Shale Gas - Energy and Climate Change Contents


Memorandum submitted by ExxonMobil

As discussed, ExxonMobil is developing new tools and techniques for finding and producing gas resources, both conventional and unconventional, in Europe. We believe that unconventional resources will increasingly contribute to European supply, expecting to grow to ~5 BCFD or about 10% of total supply by 2030.

ExxonMobil has been steadily increasing our position in unconventional gas resources by focusing on securing access to high-quality opportunities worldwide. Following the completion of ExxonMobil's merger with XTO, the company is moving forward with the creation of a new organization to focus on global development and production of unconventional resources.

In Poland ExxonMobil Exploration and Production Poland (EMEPP) has now safely completed drilling the Krupe-1 shale gas well in the Chelm concession in southeast of the country. The well spudded on 3 December 2010 and reached a target depth of 3,807 meters. On 20 February 2011 drilling commenced on the Siennica-1 well, and is expected to last for 10 weeks.

Further operations at both wells, including a decision if fracing will be conducted, are dependent upon an analysis of drilling results.

EMEPP has also safely completed 3D seismic surveys in the Miñsk Mazowiecki, Wolomin and Chelm areas. We have commenced shooting seismic in the Werbkowice concession. 3D seismic acquisition is a low environmental-impact, temporary activity and all activities are conducted in a way to respect and protect the local communities, wildlife and the environment. The programs incorporate ExxonMobil's global best practices to ensure the environmental footprint is minimal and temporary, and complies with our permits.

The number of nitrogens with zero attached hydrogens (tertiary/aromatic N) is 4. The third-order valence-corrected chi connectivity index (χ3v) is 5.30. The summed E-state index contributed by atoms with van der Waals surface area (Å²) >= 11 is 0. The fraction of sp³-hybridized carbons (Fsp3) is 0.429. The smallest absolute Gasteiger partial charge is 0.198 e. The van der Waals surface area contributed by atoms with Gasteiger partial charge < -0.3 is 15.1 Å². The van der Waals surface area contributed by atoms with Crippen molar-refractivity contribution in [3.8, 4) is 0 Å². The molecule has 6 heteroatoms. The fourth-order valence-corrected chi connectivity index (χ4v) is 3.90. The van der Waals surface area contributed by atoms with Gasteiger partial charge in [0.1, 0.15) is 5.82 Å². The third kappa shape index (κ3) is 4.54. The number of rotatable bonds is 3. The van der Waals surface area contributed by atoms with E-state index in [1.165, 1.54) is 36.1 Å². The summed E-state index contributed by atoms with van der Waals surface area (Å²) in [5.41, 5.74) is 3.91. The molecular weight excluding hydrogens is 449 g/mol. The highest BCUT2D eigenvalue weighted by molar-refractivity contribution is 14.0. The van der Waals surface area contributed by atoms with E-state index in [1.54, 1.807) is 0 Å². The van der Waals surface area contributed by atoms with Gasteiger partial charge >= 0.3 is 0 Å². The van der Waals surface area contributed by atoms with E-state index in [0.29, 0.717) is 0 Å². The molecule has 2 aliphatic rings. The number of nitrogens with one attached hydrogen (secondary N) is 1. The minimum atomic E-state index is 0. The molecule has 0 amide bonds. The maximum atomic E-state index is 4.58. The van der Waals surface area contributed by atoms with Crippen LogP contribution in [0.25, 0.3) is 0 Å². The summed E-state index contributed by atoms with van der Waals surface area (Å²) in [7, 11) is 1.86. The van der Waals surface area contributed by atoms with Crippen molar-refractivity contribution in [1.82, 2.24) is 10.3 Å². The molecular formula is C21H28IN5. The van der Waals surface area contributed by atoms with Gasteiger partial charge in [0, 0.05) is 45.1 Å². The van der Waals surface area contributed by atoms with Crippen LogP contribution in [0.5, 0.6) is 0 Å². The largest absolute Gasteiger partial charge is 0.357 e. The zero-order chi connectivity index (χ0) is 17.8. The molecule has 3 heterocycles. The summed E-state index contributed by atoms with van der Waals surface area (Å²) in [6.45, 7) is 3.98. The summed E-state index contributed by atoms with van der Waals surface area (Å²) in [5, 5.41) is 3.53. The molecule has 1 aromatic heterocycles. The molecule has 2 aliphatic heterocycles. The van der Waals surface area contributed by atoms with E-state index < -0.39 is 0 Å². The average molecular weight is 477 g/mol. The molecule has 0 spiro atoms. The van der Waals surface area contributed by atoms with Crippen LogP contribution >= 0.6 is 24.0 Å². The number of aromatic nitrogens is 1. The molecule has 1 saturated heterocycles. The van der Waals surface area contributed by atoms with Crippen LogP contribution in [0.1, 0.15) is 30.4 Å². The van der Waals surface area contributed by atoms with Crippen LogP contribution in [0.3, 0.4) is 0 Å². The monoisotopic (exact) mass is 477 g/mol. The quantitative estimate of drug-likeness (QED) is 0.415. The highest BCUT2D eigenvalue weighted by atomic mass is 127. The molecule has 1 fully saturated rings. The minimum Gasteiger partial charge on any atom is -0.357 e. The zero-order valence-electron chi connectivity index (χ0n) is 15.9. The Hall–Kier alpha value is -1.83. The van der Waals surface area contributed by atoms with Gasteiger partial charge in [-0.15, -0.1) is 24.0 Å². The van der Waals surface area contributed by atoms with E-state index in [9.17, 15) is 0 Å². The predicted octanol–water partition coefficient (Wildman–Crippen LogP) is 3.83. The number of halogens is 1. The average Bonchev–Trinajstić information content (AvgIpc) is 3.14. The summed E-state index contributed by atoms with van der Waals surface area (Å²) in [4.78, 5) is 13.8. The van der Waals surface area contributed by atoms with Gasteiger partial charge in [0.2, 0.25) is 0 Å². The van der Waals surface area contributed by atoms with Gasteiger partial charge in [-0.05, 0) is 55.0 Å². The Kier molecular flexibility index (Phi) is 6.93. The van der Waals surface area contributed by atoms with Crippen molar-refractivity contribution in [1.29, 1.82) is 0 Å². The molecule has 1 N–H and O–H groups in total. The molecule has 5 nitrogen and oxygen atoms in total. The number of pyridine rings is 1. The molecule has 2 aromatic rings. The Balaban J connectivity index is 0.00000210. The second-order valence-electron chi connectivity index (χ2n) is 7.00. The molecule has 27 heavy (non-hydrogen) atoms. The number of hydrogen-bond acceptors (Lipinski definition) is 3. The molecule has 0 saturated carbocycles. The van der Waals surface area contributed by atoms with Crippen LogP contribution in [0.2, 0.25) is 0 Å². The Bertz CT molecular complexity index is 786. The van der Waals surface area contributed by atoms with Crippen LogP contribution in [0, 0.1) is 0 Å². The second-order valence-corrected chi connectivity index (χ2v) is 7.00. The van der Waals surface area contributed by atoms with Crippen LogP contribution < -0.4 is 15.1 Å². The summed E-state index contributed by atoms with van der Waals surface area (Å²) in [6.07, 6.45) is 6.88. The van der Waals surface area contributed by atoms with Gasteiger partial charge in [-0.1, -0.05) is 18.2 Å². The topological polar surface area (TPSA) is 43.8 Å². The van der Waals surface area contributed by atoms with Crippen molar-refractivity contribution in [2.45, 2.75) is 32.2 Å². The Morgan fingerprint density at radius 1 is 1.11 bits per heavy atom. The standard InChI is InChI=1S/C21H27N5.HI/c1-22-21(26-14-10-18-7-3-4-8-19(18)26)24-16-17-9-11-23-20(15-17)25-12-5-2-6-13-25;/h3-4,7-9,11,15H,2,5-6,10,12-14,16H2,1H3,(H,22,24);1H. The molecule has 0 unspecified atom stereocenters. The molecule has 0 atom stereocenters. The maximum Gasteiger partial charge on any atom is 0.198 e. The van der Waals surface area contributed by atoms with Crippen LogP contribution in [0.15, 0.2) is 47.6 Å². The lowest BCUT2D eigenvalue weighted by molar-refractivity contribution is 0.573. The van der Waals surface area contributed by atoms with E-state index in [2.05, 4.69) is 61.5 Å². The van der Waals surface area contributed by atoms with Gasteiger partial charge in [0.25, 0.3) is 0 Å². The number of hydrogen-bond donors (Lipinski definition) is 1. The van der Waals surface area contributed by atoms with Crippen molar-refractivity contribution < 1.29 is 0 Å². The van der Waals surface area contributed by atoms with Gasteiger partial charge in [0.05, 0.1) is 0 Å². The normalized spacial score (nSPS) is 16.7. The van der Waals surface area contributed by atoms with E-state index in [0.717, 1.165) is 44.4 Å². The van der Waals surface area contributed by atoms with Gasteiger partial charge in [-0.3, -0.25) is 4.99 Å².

With regard to your question on regulatory regime, ExxonMobil supports stable and sensible policies that will allow unconventional gas to compete on a level playing field. This will help increase production and secure supplies of reliable, affordable energy to help boost the economy. Due to the relative lack of equipment and personnel in Europe for large-scale unconventional exploration and development, it will be important that there are no undue restrictions on the import of equipment and/or services into the EU, or the ability to move these quickly from one country to another within the EU.

Operators are likely to ask for larger, unproven development areas in their production licenses than for conventional resources, due to the inherent nature of unconventional resource basins. Regulatory amendments will need to take this into account. Environmental regulations may need to be amended to account for issues associated with accessing large tracts of land with large volumes of equipment, as well as to manage water use during operations in an environmentally responsible manner.

Extended pilot phases (potentially lasting years, not months) that produce gas on a smaller scale than full development are distinct possibilities.

These pilots may require innovative local solutions, such as supplying local communities through small, newly built distribution systems or using portable gas-fired electrical generation stations to supply local communities directly through the existing grid. All of this may require regulatory amendments.

As previously offered, we would be delighted to meet with Chairman Yeo to discuss both shale gas regulation and our activities in Poland.

April 2011



 
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Prepared 23 May 2011